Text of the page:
Two teams of researchers were at Cyrene early this morning to learn more about this amazing submerged reef.
We land in time for another glorious dawn!
On the boat trip out, everyone is already getting ready to work! On the left, Janette is briefing her team on her plans to study Common sea stars (Archaster typicus). While on the right, Collin is setting up for his regular fish survey on Cyrene.
Here's the teams after another safe arrival on Cyrene. We are still a little sleepy.
As it was still rather dark, the teams had a little look around at Cyrene before starting on their work. On the horizon, the lights of the petrochemical plants on Pulau Bukom, and huge container ship passing by.
What a glorious sunrise we had over the seagrass meadows on Cyrene, with the Pasir Panjang Container terminals on the horizon.
As the sun rises, the teams head off to their respective sites to get their work started. Meanwhile, I am off to look for fish traps. The tide is still high but I can see that there is still some bleaching going on at the reef edge. On the horizon, the industrial installations on Jurong Island.
Alas, I find four more fish traps laid out on the reef. I released the fishes and animals in the traps and dealt with the traps. It was messy and tiring work and I got really grubby in the process.
Among the fishes found in the traps were two rabbitfishes (Family Siganidae) and one Peacock sole (Pardachirus pavoninus). One trap also had 5 swimming crabs (Family Portunidae) but not the edible kind. One of the fish traps was empty. I didn't manage to get to the reef edge or walk right to the end of Cyrene, but in the short walk I did, I didn't see any driftnets.
As I finish off with the fish traps, I head on to see what the rest are up to. Way in the distance, Janette's team is hard at work, with the enormous industrial installations on Jurong Island on the horizon.
Meanwhile, Collin's team is busy gently gathering the fish in a deep pool on Cyrene.
It's hard work seining for the fishes and the guys get really wet in the deep pool.
Collin's work involves surveying the fish diversity and tagging the Alligator pipefishes (Syngnathoides biaculeatus) that are found in the pool. By regularly monitoring the tagged fishes, we can learn more about the health of these fishes and of Cyrene. Of course, lots of other fishes are also found in the pool, such as Razorfishes (Family Centriscidae), filefishes (Family Monacanthidae), rabbitfishes (Family Siganidae). And even some squids (Family Loliginidae) and a tiny Pygmy squid (Idiosepius sp.).
Soon Collin's team are done and we walk slowly back to the departure point. Along the way, we have a look at some of the marinelife on Cyrene. As usual, there are lots and lots of Knobbly sea stars (Protoreaster nodosus).
It's pointless to attempt to photograph all the adult Knobbly sea stars on Cyrene as there are so many of them. So instead, I try to document all the baby Knobblies that I see. Today I saw 11.
Janette's team is still hard at work!
Among the issues that Janette's team is looking at is how fast a Common sea star can turn over. This is believed to be a measure of their health. There are a LOT of these sea stars on Cyrene!
Today I noticed large stretches of the seagrasses were affected by clumps of hairy stuff. I suspect the stuff is some kind of Cyanobacteria. Oh dear, I wonder if it will affect the growth of the seagrasses on Cyrene?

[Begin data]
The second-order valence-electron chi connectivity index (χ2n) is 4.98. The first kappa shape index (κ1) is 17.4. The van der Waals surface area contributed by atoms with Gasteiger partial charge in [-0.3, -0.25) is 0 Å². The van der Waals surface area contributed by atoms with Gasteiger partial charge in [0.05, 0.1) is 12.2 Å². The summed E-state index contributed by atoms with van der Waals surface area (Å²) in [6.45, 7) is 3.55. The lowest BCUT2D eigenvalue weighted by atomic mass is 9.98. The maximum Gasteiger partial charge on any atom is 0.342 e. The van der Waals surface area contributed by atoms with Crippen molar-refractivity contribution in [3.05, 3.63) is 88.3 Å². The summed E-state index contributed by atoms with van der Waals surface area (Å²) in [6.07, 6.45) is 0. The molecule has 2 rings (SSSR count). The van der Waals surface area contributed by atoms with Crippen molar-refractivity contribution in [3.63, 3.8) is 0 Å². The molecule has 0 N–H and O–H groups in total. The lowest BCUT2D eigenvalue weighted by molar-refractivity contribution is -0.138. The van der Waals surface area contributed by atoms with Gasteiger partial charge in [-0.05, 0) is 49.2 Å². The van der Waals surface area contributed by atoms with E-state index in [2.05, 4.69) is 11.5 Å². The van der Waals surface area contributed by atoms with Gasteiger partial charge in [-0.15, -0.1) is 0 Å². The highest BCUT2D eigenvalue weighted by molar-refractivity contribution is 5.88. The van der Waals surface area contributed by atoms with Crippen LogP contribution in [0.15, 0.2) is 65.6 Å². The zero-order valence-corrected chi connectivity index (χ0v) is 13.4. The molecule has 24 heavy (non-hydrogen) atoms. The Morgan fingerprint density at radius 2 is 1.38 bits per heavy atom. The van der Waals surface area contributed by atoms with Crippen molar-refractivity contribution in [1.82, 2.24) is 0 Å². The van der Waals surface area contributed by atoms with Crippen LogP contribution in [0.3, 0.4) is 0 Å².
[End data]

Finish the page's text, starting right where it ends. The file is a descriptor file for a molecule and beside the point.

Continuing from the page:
Here's a closer look at the hairy stuff with sneaky underwater cam.
A bloom of this hairy stuff usually means that we will see more seahares that eat them. And indeed, we did see one of these. I'm not sure if it's the Hairy sea hare (Bursatella leachi) or the Furry sea hare (Stylocheilus sp.). But I'm glad to see these slugs as they will keep the growth of the hairy stuff in check so that these don't overwhelm the seagrasses on Cyrene.
Collin's team found this strange creature that is covered in the hairy stuff. I looks like some kind of Spider crab (Superfamily Majoidea)! Only the pair of tiny pincers were not covered in hairy stuff, but it was hard to photograph its underside.
Another interesting sight today were several Giant carpet anemones (Stichodactyla gigantea) small and large in the seagrass meadows. These anemones are more usually found near the reefy parts on our other shores. As usual, these anemones had anemone shrimps.
Today I saw a moon snail (Family Naticidae) that I've not seen before. It has a white body, a bright orange shell with a maroon 'door' or operculum.
As we reach the departure point on this hot hot day, the guys cool off in the clear cool waters of Cyrene!In the distance, a whole flock of egrets and herons are foraging on the shore.
I try to take some underwater photos of the seagrasses in the incoming tide. Here's a photo of the rare Noodle seagrass (Syringodium isoetifolium) which is quite abundant on Cyrene. Unlike on most of our other shores, the water remains clear on Cyrene even in the incoming tide!
While Janette's team keeps working even as the water rises.
But we have to leave eventually!
As I take the first dinghy ride out, the tide is really coming in!
Well, everyone got back safely, thanks to Alex and Jumari!
More about Cyrene on the Cyrene Reef Exposed blog.
What a great way to end the last of the morning low tide trips to our Southern submerged reefs. In September, the tides turn to evening and during the changeover, the tidal predictions tend to be a little off. We won't see the submerged reefs again until November!
Tomorrow, I'm off for the long awaited field trip with the Guides of Singapore shores workshop!